The dates for Apple’s 2017 Worldwide developers conference are now official. It will be June 5th through 9th, and the conference will have a new home at the McEnry convention center in San Jose. A location that’s much closer to Apple’s home in Cupertino. This is the conference where Apple shows off the latest versions of its iOS and MacOS operating systems… and it should be a big year for iOS.
This year is the 10th anniversary of the iPhone so we’re expecting some major upgrades to the device. And along with that we should see equally impressive changes to iOS. Obviously we’re eager to see iOS11 because it’s also a chance to see just a few hints at the features coming to Apple’s newest iPhones.
Back in December, Elon Musk got fed up sitting in traffic and tweeted out, he was going to build a tunneling machine and just start digging. OK 2 things here… first, why was he sitting in traffic? Can’t he take a helicopter or jetpack everywhere? And second, a tunneling machine???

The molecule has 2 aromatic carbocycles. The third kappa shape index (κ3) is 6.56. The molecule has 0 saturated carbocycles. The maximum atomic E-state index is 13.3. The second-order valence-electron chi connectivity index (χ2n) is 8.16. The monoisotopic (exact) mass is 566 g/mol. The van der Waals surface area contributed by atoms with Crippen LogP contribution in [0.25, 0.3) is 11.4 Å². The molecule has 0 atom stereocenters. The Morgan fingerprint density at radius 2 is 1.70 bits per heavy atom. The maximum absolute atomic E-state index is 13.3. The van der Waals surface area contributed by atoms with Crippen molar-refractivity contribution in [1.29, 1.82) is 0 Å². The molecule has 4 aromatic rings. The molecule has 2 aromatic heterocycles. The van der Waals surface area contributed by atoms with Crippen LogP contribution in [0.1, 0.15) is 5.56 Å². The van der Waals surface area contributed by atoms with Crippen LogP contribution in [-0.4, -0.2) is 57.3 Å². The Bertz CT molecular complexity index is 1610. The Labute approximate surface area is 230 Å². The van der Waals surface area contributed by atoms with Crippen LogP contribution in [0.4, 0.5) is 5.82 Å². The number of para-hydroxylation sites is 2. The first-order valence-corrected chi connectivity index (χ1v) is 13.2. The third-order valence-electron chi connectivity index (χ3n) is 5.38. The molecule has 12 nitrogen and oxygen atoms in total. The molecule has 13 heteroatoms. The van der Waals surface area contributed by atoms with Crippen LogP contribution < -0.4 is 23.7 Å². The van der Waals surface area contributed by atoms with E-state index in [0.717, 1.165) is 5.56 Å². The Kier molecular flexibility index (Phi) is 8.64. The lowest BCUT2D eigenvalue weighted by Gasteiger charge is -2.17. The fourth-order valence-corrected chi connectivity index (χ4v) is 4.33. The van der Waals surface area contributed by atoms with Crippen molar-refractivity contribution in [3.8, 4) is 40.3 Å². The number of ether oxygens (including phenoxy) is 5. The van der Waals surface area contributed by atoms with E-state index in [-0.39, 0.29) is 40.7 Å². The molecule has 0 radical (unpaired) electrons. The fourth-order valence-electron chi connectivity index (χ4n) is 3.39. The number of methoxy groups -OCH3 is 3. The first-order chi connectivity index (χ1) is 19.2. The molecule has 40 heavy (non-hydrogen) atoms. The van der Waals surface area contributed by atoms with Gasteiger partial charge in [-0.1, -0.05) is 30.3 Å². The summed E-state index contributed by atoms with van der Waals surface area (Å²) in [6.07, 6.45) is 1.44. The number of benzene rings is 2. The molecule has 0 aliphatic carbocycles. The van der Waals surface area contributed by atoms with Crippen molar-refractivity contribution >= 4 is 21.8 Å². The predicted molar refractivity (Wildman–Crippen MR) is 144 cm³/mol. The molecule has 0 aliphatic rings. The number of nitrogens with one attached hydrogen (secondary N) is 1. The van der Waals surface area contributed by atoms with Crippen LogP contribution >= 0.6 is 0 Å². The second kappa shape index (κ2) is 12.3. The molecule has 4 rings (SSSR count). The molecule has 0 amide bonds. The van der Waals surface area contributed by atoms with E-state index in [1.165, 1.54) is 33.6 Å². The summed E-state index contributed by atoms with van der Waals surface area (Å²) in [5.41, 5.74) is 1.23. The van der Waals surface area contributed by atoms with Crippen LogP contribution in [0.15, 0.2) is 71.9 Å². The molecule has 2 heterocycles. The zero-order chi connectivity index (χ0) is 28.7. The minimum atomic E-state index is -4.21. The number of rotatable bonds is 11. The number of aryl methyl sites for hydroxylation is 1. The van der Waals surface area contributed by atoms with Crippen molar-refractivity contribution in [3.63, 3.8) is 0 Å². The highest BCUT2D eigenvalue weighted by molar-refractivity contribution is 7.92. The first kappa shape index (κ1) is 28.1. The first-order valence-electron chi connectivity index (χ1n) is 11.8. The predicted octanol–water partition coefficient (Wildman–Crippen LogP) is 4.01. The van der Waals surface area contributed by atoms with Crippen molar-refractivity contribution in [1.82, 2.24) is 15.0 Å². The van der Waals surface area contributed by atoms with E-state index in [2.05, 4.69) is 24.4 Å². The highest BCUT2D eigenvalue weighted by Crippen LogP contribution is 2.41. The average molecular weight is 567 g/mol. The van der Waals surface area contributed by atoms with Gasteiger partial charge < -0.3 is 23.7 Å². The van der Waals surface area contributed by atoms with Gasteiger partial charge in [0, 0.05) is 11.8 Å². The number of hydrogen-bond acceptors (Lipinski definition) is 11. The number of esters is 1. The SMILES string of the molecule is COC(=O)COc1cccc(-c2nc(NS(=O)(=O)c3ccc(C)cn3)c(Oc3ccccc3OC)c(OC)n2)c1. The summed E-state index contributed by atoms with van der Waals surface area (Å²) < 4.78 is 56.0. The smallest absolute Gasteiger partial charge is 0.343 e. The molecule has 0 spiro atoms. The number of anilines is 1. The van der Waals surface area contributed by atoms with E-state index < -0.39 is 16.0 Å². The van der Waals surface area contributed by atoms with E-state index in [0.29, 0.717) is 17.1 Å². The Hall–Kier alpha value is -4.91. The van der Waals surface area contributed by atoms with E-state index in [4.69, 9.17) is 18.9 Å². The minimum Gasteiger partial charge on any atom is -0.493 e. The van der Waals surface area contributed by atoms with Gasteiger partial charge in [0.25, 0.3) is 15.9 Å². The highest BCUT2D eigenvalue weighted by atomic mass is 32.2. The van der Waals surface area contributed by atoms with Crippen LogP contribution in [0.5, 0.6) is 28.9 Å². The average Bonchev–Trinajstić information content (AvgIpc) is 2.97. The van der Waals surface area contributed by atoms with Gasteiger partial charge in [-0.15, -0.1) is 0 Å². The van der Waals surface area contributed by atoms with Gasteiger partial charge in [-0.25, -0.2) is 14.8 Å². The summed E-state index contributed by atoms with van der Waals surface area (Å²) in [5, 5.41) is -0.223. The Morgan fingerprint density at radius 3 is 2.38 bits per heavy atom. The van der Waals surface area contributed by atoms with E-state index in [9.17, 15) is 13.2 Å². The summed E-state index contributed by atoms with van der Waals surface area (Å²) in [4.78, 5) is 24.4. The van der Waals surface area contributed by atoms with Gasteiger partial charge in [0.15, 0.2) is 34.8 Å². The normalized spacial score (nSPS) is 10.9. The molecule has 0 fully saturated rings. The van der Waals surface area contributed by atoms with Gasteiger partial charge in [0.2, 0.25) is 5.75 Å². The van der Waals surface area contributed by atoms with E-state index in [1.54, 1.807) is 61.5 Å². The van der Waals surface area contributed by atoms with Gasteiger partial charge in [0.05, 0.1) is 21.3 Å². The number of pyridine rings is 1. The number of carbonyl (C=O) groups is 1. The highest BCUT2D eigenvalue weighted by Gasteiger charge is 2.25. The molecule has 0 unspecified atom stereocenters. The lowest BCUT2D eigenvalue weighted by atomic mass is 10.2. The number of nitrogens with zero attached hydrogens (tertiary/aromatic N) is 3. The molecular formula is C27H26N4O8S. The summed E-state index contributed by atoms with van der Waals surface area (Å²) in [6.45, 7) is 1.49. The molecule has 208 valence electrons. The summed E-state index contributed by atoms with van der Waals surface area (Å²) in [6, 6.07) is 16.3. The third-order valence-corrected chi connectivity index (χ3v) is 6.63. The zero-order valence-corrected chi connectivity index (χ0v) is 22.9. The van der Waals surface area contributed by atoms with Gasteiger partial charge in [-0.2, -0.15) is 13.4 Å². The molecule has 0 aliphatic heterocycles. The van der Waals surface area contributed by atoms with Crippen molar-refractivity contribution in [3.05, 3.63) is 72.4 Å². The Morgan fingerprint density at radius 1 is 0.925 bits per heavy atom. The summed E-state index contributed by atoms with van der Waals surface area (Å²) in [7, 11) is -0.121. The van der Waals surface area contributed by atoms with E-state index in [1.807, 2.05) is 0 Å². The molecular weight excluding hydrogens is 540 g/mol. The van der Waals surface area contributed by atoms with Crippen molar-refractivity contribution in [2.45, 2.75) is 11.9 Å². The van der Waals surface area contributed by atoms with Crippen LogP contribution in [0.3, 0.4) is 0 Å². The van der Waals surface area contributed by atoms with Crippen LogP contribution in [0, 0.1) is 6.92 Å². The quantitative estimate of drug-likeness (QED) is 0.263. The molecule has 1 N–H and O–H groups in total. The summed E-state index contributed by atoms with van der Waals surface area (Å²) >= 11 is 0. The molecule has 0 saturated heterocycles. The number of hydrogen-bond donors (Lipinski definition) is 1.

Well, the Billionaire who’s recently becoming known for saying some pretty unbelievable stuff, is actually doing this. He’s dug a 50 foot deep hole in the parking lot at the Space X offices in LA, and he acquired a 400 foot long boring machine. He believes we can tunnel our way to a transportation utopia, and he’s comparing the innovation needed in tunneling to the aerospace industry. Musk sat down with Bloomberg to outline where he’s going with his aptly named ‘Boring Company’ and just like most of what he gets into, it’s fascinating.
Back in 2010, Google fiber promised a future of fiber optic cables running directly into houses across the country, along with insanely fast internet speeds. Fast forward to today where Alphabet’s Access division, they currently oversee Fiber, is pulling hundreds of employees off the project and apparently moving in a different direction. Access also has a new CEO, plus it purchased a company called Webpass that beams broadband wirelessly. When you do the math it paints a bleak future for Google Fiber as we knew it. The restructuring won’t affect operations where Fiber is available, and plans to expand to a few more cities are still in the works. But with a decidedly wireless future for Fiber in the works, will Google just become another competitor to Verizon, AT&T, and T-Mobile?